I wanted to tell a tale of hope, in this time when we feel that the earth and everything might die. We humans, are waiting for someone stronger, more powerful, and more resourceful than us to make a change. Or that some kind of Superhero with great powers will save us and save the planet. Save it from our mistakes and the disasters that we have caused. Meanwhile, we are doing nothing, when in fact we could be the ones saving it. Saving us and the future generations. Let’s change the way we see things. Experience life a different way. Let’s fall in love with the planet again, and look at everything she gave us. Let’s embrace our most spectacular horizons and species, knowing that we are the lucky ones who can experience them with deep feelings and emotions.
What we have destroyed, we can rectify. We are the Superheroes.
I use comic books in most of my works and often will attempt to tell a story. In this particular project, I chose images of our friendly neighborhood hero Spider-Man but also used Venom, his worst enemy. They are representing humans as the poison but also as the cure.
A humongous installation on the historical Olympic Stadium of Berlin partnering with the band The National during Lollapalooza and curated by Yasha Young. Every banner measured 8×4 meters. The complete installation was 120 meters long in 2018.
Earlier this year you painted one of the biggest murals in Austin Texas with Obey.
“The Beauty of Liberty and Equality.” Can you talk to us about the process? What was it like working with the team and Obey?
Yes, it actually is the largest mural in Austin, Texas! I was very honored to be the first woman artist to collaborate with Shepard Fairey.
Shepard is a great artist, a great thinker, a great communicator, who was extremely generous and comforting throughout the process.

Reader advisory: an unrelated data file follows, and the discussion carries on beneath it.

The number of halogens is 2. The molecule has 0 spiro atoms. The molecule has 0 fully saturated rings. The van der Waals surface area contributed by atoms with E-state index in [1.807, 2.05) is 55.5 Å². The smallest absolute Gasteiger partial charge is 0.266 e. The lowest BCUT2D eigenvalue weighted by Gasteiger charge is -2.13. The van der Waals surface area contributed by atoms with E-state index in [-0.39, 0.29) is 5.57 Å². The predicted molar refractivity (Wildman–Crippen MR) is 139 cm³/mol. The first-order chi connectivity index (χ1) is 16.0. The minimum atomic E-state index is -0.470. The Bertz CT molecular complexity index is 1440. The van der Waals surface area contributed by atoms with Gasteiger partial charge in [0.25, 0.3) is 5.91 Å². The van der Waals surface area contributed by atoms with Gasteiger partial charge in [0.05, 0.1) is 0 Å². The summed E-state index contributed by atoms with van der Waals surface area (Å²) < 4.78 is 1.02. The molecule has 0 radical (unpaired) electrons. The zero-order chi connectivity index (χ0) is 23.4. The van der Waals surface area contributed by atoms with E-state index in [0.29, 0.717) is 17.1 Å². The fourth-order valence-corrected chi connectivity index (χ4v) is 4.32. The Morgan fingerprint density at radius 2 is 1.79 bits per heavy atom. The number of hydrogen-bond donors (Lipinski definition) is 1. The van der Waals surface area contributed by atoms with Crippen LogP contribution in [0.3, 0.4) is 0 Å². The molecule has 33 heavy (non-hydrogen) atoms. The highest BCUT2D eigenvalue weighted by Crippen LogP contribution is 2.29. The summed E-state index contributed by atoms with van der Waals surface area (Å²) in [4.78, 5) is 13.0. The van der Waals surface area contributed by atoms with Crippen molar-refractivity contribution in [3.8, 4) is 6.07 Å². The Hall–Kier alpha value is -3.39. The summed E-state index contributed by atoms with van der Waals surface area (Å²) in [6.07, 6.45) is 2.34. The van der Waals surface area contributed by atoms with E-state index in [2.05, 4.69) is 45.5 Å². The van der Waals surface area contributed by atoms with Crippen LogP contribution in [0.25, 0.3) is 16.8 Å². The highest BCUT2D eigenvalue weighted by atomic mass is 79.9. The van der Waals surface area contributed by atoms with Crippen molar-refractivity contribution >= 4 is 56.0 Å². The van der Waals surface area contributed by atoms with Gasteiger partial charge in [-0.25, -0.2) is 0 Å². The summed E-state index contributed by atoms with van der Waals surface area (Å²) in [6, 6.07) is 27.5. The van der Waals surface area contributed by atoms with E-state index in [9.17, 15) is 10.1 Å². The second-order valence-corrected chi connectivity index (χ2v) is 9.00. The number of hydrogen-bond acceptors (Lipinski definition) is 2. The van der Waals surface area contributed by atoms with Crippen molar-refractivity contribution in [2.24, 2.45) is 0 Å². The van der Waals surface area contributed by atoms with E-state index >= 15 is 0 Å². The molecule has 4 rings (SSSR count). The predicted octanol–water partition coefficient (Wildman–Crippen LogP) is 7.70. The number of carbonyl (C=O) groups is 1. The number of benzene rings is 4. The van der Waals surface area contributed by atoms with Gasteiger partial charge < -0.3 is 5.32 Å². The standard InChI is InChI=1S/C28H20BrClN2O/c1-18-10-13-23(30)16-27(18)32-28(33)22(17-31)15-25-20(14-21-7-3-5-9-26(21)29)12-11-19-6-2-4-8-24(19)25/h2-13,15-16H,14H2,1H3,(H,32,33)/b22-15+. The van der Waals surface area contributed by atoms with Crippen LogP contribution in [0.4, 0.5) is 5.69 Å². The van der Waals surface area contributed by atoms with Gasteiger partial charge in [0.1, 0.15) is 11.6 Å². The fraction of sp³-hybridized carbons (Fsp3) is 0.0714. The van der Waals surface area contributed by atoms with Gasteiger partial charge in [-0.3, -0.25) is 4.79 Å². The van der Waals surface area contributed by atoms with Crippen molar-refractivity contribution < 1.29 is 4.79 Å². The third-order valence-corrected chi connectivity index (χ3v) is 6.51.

It was my first big Mural and he put a lot of trust in me. I came up with a sketch and after a couple of meetings, I did a photoshoot for reference and sent it to him. He put his magic touch into it and ended with what you can now see on the 12 stories building, The Line Hotel. We wanted to celebrate the 100th anniversary of the passage of the 19th amendment which gave women the right to vote. It was important for it to be created by a man and a woman together to show that we can be allies and work together in support and fight for our rights too! We were very lucky to be able to start and finish the mural because Covid happened right around then. The day after I came back to Canada they closed the borders and the world became very different.
Glad you made it safely home. What was it like hanging out in Austin, Texas? Do you have any fun, memorable experiences you can share with us?
Lots of great moments with Shepard and his team and my assistants. I remember having dinner at a steakhouse. My assistant almost choked on a hot pepper and the other guys found it laughable and thought he was exaggerating. They all decided to try as well and suddenly started sweating and turning red. I didn’t taste it… probably wouldn’t have made it.
After dinner, we all went to the LongPlay Lounge. It was a great night, with great conversations, and lots of laughter. I also really enjoyed a night at the Continental Club where we got to see the Peterson Brothers play Live.
Looking back what were some of the obstacles you had to face and how did you tackle them?
Time was an obstacle, there were some delays at first and Shepard’s team had to start first before I could do my part of the mural and I ended up having a lot less time than I prepared for. We also had a rainy day where it was impossible to work. For the most part, everything ended up going very smoothly. It was fun listening to music with my assistants and looking at the beautiful landscape of Austin from 100 feet high!
What do you want young women to embrace moving forward?
Herself. I want women to accept their flaws and mistakes and accept who we are cause we are only human, and imperfections are perfection.